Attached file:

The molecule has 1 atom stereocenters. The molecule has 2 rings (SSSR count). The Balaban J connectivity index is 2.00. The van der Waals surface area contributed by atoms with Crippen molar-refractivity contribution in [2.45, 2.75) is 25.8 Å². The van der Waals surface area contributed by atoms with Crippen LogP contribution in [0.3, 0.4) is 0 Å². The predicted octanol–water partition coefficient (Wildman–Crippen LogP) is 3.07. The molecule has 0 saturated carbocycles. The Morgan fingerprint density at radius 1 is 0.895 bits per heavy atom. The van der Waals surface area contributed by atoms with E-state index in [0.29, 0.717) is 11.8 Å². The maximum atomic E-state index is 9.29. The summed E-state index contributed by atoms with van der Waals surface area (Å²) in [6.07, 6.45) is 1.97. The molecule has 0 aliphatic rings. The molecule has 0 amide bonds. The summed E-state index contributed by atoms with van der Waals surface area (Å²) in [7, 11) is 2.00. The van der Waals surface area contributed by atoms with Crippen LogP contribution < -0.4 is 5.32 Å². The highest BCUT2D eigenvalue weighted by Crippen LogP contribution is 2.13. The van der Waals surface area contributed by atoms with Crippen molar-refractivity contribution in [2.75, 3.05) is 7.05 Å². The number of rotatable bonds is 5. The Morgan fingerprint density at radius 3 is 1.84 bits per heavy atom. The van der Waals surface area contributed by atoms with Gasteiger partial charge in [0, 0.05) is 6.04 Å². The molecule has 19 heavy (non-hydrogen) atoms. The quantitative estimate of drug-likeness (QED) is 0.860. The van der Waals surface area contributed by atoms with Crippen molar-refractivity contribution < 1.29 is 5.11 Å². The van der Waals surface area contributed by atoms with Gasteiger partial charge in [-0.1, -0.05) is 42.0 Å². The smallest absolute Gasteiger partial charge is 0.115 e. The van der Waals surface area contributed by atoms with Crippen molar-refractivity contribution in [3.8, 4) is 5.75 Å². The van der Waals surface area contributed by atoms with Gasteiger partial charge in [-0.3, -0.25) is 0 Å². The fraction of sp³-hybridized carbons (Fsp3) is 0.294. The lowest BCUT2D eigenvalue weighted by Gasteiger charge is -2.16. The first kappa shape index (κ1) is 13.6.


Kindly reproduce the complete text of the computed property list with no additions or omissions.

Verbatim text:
The molecule has 1 atom stereocenters. The molecule has 2 rings (SSSR count). The Balaban J connectivity index is 2.00. The van der Waals surface area contributed by atoms with Crippen molar-refractivity contribution in [2.45, 2.75) is 25.8 Å². The van der Waals surface area contributed by atoms with Crippen LogP contribution in [0.3, 0.4) is 0 Å². The predicted octanol–water partition coefficient (Wildman–Crippen LogP) is 3.07. The molecule has 0 saturated carbocycles. The Morgan fingerprint density at radius 1 is 0.895 bits per heavy atom. The van der Waals surface area contributed by atoms with E-state index in [0.29, 0.717) is 11.8 Å². The maximum atomic E-state index is 9.29. The summed E-state index contributed by atoms with van der Waals surface area (Å²) in [6.07, 6.45) is 1.97. The molecule has 0 aliphatic rings. The molecule has 0 amide bonds. The summed E-state index contributed by atoms with van der Waals surface area (Å²) in [7, 11) is 2.00. The van der Waals surface area contributed by atoms with Crippen LogP contribution < -0.4 is 5.32 Å². The highest BCUT2D eigenvalue weighted by Crippen LogP contribution is 2.13. The van der Waals surface area contributed by atoms with Crippen molar-refractivity contribution in [2.75, 3.05) is 7.05 Å². The number of rotatable bonds is 5. The Morgan fingerprint density at radius 3 is 1.84 bits per heavy atom. The van der Waals surface area contributed by atoms with Gasteiger partial charge in [0, 0.05) is 6.04 Å². The molecule has 19 heavy (non-hydrogen) atoms. The quantitative estimate of drug-likeness (QED) is 0.860. The van der Waals surface area contributed by atoms with Crippen molar-refractivity contribution < 1.29 is 5.11 Å². The van der Waals surface area contributed by atoms with Gasteiger partial charge in [-0.1, -0.05) is 42.0 Å². The smallest absolute Gasteiger partial charge is 0.115 e. The van der Waals surface area contributed by atoms with Crippen molar-refractivity contribution in [3.8, 4) is 5.75 Å². The van der Waals surface area contributed by atoms with Gasteiger partial charge in [-0.3, -0.25) is 0 Å². The fraction of sp³-hybridized carbons (Fsp3) is 0.294. The lowest BCUT2D eigenvalue weighted by Gasteiger charge is -2.16. The first kappa shape index (κ1) is 13.6.